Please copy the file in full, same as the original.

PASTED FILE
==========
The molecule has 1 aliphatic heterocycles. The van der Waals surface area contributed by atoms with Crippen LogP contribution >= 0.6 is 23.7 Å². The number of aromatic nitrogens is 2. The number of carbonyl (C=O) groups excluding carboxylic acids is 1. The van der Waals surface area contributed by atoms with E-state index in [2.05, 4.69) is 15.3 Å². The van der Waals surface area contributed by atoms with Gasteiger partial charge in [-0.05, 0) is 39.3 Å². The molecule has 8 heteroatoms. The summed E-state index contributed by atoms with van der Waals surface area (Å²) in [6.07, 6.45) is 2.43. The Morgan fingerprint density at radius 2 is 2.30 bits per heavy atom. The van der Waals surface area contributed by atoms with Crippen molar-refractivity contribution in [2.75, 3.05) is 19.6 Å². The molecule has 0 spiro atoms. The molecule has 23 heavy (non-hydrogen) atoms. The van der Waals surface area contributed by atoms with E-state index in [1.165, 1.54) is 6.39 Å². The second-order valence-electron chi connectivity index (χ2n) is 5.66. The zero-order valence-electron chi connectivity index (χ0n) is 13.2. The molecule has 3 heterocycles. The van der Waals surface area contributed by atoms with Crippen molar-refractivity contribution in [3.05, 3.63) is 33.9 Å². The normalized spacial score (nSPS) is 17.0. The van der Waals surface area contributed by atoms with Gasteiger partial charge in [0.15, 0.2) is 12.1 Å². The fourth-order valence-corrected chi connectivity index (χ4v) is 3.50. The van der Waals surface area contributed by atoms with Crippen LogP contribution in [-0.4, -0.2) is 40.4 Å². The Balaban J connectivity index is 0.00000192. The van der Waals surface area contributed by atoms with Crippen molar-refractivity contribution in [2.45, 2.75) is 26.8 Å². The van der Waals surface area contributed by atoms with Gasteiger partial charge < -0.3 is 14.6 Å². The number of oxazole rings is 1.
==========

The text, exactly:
The molecule has 1 aliphatic heterocycles. The van der Waals surface area contributed by atoms with Crippen LogP contribution >= 0.6 is 23.7 Å². The number of aromatic nitrogens is 2. The number of carbonyl (C=O) groups excluding carboxylic acids is 1. The van der Waals surface area contributed by atoms with E-state index in [2.05, 4.69) is 15.3 Å². The van der Waals surface area contributed by atoms with Gasteiger partial charge in [-0.05, 0) is 39.3 Å². The molecule has 8 heteroatoms. The summed E-state index contributed by atoms with van der Waals surface area (Å²) in [6.07, 6.45) is 2.43. The Morgan fingerprint density at radius 2 is 2.30 bits per heavy atom. The van der Waals surface area contributed by atoms with Crippen molar-refractivity contribution in [2.75, 3.05) is 19.6 Å². The molecule has 0 spiro atoms. The molecule has 23 heavy (non-hydrogen) atoms. The van der Waals surface area contributed by atoms with E-state index in [1.165, 1.54) is 6.39 Å². The second-order valence-electron chi connectivity index (χ2n) is 5.66. The zero-order valence-electron chi connectivity index (χ0n) is 13.2. The molecule has 3 heterocycles. The van der Waals surface area contributed by atoms with Crippen molar-refractivity contribution in [3.05, 3.63) is 33.9 Å². The normalized spacial score (nSPS) is 17.0. The van der Waals surface area contributed by atoms with Gasteiger partial charge in [0.15, 0.2) is 12.1 Å². The fourth-order valence-corrected chi connectivity index (χ4v) is 3.50. The van der Waals surface area contributed by atoms with Crippen LogP contribution in [-0.4, -0.2) is 40.4 Å². The Balaban J connectivity index is 0.00000192. The van der Waals surface area contributed by atoms with Crippen molar-refractivity contribution in [2.45, 2.75) is 26.8 Å². The van der Waals surface area contributed by atoms with Gasteiger partial charge < -0.3 is 14.6 Å². The number of oxazole rings is 1.